"Mompreneur" and Other Titles That Have Got to Go
We all have monikers that get under our skin, ones that we can't shake no matter how hard we try. For me, that name is Mommy. Let me explain. If I birthed you or have become a mother figure to you, by all means, call me Mama, Mom, or Mommy. If not, please don't.
I’m not sure when adults calling other adults “mommy” became the norm, but even the first time I heard it I was taken aback. I'm not a mommy blogger, I'm not a hot mama, and I'm not a mompreneur. I'm a person first, mommy second. I’m not a blogger because I’m a mama, I’m not attractive despite having kids, and my successes aren’t attributable to my offspring, so don't diminish my talents or achievements by qualifying them with other titles I carry.
Think about it: you wouldn't call someone a “mom lawyer”, a “mom teacher”, or a “mom doctor”, so why add “mom” to any other career choice? Being a mom doesn’t define every aspect of a person’s life, so please don’t add arbitrary qualifiers to titles we have worked hard for and earned.
I know there are mothers who embrace the term "mompreneur", and that's great. I certainly don't judge people who apply the term to themselves because they feel it accurately describes them. If being a mom plays a central role in your writing or your entrepreneurial venture, adding “mom” to your title may make sense for you, but don't assume that just because I have children calling me a mommy fill-in-the-blank is welcomed. This also applies to emails addressed "dear mommy blogger" and listing anything with “mommy” in it as my official title in a national publication, unless you've specifically asked first. Since my kids are only part of what I write about, and they don't have any part in my business, I consider myself a blogger and entrepreneur, period. No “mommy” or “mom” required.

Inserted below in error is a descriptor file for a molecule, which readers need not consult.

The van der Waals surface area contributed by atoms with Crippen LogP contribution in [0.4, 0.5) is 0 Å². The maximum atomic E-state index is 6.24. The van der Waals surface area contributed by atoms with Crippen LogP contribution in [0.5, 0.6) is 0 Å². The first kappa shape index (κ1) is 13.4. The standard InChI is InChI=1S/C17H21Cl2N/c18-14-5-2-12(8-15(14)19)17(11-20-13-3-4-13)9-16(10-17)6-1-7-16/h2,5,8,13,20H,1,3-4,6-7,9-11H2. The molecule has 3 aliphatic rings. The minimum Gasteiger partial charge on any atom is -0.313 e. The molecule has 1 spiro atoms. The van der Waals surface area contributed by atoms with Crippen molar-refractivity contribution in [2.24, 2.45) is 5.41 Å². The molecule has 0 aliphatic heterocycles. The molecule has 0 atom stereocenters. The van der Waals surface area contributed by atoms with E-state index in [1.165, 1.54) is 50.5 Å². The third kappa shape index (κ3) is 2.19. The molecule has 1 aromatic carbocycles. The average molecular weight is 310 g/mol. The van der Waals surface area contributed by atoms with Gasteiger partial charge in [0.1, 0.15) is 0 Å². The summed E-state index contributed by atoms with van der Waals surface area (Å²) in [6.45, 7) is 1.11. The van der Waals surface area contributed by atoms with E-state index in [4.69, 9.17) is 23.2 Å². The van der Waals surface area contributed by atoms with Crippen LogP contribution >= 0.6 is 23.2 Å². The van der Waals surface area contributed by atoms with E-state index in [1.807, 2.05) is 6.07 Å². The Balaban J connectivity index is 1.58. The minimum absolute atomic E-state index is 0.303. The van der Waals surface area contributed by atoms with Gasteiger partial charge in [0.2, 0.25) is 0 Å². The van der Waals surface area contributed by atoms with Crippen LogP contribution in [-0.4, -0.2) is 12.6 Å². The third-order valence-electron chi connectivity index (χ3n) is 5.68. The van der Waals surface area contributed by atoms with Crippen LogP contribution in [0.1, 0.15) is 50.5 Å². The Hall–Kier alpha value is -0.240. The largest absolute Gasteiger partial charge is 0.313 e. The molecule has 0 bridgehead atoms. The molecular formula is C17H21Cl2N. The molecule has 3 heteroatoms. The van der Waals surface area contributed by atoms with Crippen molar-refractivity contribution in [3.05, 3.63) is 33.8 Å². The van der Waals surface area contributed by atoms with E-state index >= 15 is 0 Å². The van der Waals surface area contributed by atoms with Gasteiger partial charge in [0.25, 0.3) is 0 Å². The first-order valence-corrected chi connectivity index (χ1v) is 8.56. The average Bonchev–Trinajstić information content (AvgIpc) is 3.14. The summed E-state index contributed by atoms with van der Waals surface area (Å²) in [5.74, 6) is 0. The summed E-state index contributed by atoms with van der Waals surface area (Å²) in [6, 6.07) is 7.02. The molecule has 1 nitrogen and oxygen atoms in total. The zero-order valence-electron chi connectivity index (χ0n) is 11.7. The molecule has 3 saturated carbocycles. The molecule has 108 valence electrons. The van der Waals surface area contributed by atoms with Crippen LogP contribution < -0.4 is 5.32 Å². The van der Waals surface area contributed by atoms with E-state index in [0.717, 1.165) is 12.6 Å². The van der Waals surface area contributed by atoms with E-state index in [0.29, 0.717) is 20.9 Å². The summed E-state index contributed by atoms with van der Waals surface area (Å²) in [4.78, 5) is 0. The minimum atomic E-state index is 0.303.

If there is a part of you that thinks I'm overreacting, ask yourself if you know any dadpreneurs. Maybe think back to the last time you used the nickname "hot dada" to describe a random guy? I'm guessing you can't think of any, right? It’s because we don't tend to qualify men's accomplishments and talents with whether they have offspring or not. We don't create cutesy words for dads who work, and we certainly don’t give them job titles with “dad” in them. Maybe it’s because men aren’t seen as dads first, people second.
The term "mompreneur" feels like an acceptance and reinforcement of the stereotype.
The term "mompreneur" feels like an acceptance and reinforcement of the stereotype that women starting their own companies is somehow strange or unnatural. It feels like a way to describe someone working on a hobby while her child naps when actually, according to the National Association of Women Business Owners, more than 11.6 million firms are owned by women. These women-owned businesses employ nearly 9 million people and generated $1.7 trillion in sales as of 2017. Not bad for a few naptime hobbyists, right?
If any of those millions of women business owners ask you to call them a “mompreneurs”, by all means do, but, until then, give them the same respect you would give to any other successful business owner, man or woman, regardless of whether they have children or not.